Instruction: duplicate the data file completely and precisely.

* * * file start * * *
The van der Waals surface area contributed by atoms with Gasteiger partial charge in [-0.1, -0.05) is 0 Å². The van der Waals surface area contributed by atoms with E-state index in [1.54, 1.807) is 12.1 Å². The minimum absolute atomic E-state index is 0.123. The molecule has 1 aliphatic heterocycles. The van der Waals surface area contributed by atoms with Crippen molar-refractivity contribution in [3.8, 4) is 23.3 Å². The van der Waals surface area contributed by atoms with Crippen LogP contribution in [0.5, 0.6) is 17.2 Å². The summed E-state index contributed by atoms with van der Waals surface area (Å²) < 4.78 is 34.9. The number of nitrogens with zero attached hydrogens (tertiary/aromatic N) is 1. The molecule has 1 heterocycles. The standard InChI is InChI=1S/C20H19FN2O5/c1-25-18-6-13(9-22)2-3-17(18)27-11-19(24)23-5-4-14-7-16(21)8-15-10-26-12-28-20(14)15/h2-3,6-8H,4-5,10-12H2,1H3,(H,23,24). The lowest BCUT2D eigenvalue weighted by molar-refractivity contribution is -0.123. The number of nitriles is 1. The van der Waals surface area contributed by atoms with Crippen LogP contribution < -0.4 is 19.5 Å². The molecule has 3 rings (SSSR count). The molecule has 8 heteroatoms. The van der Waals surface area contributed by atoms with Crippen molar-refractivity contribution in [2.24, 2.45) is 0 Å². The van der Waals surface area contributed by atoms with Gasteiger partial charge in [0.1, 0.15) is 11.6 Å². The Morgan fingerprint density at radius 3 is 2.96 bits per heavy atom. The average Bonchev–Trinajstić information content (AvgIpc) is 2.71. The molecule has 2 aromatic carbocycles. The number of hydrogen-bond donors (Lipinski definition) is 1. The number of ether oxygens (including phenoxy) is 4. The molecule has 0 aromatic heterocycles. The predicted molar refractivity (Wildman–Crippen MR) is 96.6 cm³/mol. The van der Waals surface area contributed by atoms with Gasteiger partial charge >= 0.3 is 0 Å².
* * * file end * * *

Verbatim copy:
The van der Waals surface area contributed by atoms with Gasteiger partial charge in [-0.1, -0.05) is 0 Å². The van der Waals surface area contributed by atoms with E-state index in [1.54, 1.807) is 12.1 Å². The minimum absolute atomic E-state index is 0.123. The molecule has 1 aliphatic heterocycles. The van der Waals surface area contributed by atoms with Crippen molar-refractivity contribution in [3.8, 4) is 23.3 Å². The van der Waals surface area contributed by atoms with Crippen LogP contribution in [0.5, 0.6) is 17.2 Å². The summed E-state index contributed by atoms with van der Waals surface area (Å²) < 4.78 is 34.9. The number of nitrogens with zero attached hydrogens (tertiary/aromatic N) is 1. The molecule has 1 heterocycles. The standard InChI is InChI=1S/C20H19FN2O5/c1-25-18-6-13(9-22)2-3-17(18)27-11-19(24)23-5-4-14-7-16(21)8-15-10-26-12-28-20(14)15/h2-3,6-8H,4-5,10-12H2,1H3,(H,23,24). The lowest BCUT2D eigenvalue weighted by molar-refractivity contribution is -0.123. The number of nitriles is 1. The van der Waals surface area contributed by atoms with Crippen LogP contribution < -0.4 is 19.5 Å². The molecule has 3 rings (SSSR count). The molecule has 8 heteroatoms. The van der Waals surface area contributed by atoms with Crippen molar-refractivity contribution in [2.24, 2.45) is 0 Å². The van der Waals surface area contributed by atoms with Gasteiger partial charge in [0.1, 0.15) is 11.6 Å². The Morgan fingerprint density at radius 3 is 2.96 bits per heavy atom. The average Bonchev–Trinajstić information content (AvgIpc) is 2.71. The molecule has 2 aromatic carbocycles. The number of hydrogen-bond donors (Lipinski definition) is 1. The number of ether oxygens (including phenoxy) is 4. The molecule has 0 aromatic heterocycles. The predicted molar refractivity (Wildman–Crippen MR) is 96.6 cm³/mol. The van der Waals surface area contributed by atoms with Gasteiger partial charge >= 0.3 is 0 Å².